LÉVIS, QC – Davie, Canada’s premier shipbuilder, today revealed the results of a far-reaching study conducted by consulting and advisory firm, Deloitte LLP in Canada. The study, commissioned by Davie, examined the historical and potential major future economic and social impacts of its operations on Québec and Canada as a whole.
A virtual launch event, hosted by the Federation of Québec Chambers of Commerce (FCCQ), was attended by hundreds of business leaders. They were shown how spending and revenues associated with Davie’s activities ripple through and significantly impact the Québec and Canadian economies. Important structural and industrial benefits Davie brings to the Québec and Canadian economies were also in focus.
Davie’s contributions between 2012 and 2019 are examined in detail. From near bankruptcy in 2012 Davie, under Inocea Group ownership, has regained its position as the leading builder of cutting-edge ships for Canada and commercial customers. Since 2012, the study states, over $1 billion in private capital has been spent and invested to support Davie’s delivery of a roster of large, complex and pioneering ships.
The study estimates the potential value Davie is set to deliver into the 2040s, as a partner in Canada’s National Shipbuilding Strategy (NSS) and other key construction programs. For example, while Davie contributed around $1.4 billion to Canada’s Gross Domestic Product (GDP) between 2012 and 2019, according to the study, over the next 20 years this could rise to over $9bn.
On jobs, over the past five years, Davie directly employed an average of 850 people per year, which is around 40% of all employment in Québec’s ship and boat building industry.
Between 2020 and 2040, Davie could annually create or sustain up to 4,300 full-time jobs.
Davie believes the study’s findings fully support the potential of the National Icebreaker Centre (NIC) as a key driver of long-term value creation. Building Canada’s much-needed Polar Icebreaker at Davie could generate 2,500 Canadian jobs annually during the period of construction and contribute up to $2.5bn to Canada’s GDP, if two icebreakers are built. Davie believes capture of this value could be greatly accelerated if it begins work on the Polar immediately, which would also directly impact Canada’s recovery from the COVID-induced recession.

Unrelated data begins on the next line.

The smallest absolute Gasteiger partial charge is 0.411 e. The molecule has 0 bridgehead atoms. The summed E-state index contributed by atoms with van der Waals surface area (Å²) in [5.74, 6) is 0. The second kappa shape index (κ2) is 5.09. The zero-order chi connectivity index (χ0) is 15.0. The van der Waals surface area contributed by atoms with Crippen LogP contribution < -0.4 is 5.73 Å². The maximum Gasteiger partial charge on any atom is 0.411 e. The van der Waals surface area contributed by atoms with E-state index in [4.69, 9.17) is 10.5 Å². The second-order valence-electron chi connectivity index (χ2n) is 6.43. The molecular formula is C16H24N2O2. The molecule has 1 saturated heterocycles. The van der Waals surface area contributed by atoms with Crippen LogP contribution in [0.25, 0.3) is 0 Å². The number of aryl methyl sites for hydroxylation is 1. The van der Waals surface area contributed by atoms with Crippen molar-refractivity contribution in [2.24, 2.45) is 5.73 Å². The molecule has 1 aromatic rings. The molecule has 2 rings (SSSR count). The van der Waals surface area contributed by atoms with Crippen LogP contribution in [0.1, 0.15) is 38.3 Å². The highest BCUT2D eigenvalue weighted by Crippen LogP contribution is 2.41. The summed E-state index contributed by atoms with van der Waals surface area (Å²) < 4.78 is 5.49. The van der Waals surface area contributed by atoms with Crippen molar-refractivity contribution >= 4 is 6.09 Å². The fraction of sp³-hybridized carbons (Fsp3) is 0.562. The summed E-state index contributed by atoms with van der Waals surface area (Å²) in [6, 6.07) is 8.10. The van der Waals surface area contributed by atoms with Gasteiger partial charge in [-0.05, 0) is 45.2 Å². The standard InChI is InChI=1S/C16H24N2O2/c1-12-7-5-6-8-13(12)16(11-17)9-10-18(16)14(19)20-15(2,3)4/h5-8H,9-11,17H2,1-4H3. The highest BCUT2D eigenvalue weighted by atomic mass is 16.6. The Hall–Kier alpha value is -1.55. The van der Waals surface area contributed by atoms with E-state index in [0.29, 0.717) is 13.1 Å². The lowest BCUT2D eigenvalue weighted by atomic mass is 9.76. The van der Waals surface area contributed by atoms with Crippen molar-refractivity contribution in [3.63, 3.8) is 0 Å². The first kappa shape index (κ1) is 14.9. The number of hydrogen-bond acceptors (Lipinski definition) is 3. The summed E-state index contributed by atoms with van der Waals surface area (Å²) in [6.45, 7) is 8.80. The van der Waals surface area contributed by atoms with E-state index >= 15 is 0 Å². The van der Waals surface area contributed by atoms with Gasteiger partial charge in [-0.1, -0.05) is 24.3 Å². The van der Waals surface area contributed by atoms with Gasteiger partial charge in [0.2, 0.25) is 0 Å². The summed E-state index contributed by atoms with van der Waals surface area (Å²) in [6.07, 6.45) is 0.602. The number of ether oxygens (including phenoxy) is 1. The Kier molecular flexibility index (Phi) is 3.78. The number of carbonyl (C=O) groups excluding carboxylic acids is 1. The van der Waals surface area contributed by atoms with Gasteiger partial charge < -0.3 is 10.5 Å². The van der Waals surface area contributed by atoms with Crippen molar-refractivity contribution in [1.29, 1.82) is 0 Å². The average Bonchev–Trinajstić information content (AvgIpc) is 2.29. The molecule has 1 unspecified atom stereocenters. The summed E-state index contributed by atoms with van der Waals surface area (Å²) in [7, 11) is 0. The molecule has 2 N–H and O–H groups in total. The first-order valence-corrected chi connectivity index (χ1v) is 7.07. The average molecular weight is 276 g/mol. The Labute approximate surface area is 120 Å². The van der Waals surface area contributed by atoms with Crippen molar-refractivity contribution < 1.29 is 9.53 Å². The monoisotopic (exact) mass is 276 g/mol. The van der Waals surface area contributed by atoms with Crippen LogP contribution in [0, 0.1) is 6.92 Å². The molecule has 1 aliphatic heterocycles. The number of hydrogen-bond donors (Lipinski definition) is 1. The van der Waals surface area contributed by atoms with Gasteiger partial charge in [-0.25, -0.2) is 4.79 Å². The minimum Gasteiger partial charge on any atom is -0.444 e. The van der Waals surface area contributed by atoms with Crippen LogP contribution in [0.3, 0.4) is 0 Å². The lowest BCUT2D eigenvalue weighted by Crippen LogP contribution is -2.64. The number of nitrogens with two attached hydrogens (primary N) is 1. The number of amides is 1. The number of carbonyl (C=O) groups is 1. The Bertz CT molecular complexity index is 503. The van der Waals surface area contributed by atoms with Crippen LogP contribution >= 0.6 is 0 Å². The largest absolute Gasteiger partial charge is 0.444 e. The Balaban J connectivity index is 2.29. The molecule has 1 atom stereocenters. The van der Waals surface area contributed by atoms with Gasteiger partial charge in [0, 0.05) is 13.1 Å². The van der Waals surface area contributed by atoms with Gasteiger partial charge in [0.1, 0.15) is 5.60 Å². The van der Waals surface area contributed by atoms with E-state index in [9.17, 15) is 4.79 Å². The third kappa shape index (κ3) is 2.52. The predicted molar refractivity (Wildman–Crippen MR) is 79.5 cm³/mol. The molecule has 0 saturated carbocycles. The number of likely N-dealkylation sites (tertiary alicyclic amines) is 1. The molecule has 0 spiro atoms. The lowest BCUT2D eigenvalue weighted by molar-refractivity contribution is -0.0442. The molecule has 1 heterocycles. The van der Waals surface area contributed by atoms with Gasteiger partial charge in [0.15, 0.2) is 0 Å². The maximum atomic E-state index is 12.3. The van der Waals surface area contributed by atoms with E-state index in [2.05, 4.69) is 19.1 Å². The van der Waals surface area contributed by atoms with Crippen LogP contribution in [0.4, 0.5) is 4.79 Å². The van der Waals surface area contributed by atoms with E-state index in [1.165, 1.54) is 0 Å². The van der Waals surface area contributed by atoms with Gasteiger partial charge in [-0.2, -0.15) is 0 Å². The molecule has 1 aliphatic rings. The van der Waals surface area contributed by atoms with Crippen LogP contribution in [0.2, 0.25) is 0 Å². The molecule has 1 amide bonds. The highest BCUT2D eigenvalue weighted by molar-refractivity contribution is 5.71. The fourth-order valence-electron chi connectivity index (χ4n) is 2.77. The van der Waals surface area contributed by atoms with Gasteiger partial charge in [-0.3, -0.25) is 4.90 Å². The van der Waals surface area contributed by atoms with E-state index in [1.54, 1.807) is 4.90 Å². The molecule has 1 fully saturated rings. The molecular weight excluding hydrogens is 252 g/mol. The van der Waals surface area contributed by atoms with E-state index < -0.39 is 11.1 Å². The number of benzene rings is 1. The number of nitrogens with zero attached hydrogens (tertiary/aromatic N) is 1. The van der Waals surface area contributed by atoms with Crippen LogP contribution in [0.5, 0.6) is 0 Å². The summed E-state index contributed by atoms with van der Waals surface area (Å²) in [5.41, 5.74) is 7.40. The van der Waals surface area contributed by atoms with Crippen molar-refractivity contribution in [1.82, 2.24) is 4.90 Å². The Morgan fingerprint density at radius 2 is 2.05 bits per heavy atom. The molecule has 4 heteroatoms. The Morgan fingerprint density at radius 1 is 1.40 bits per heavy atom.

Moreover, the construction of six heavy icebreakers under the NSS would, the study estimates, create major impact into the 2040s. This includes up to 2,790 jobs, $4.2bn in GDP and $1.1bn in taxes and other government revenues.
The study also examines the structural and social impacts of Davie’s operations – aligned with the NSS Value Proposition framework. Moreover, the study shows that other long-term, structural benefits, include economic diversification, catalyzing third-party investment, cross-sectoral linkages and foreign direct investment (FDI) attraction.
Davie is driving the development of local supplier industries by creating demand for locally produced goods and services, according to the analysis. Between 2012 and 2019, Davie’s indirect economic contribution generated by supplier activities amounted to roughly $460m in GDP. Davie currently maintains a supplier base of over 1,300 firms across Canada.
The potential for Davie to drive the development in Québec of a successful maritime cluster is examined. A case study on Norway shows the power of strategic clusters supported by the public and private sectors focusing on innovative, high-technology products.
“It is with great pride that we joined Chantier Davie for the launch of its study by Deloitte on the economic impacts of shipbuilding for Quebec. The defense of Quebec’s economic interests goes through the protection of this key sector for which we must assert our know-how and our added value. We wish Chantier Davie every success in carrying out its projects as well as in the pursuit of its activities which are so essential to our economy! »Charles Milliard, President and CEO of the FCCQ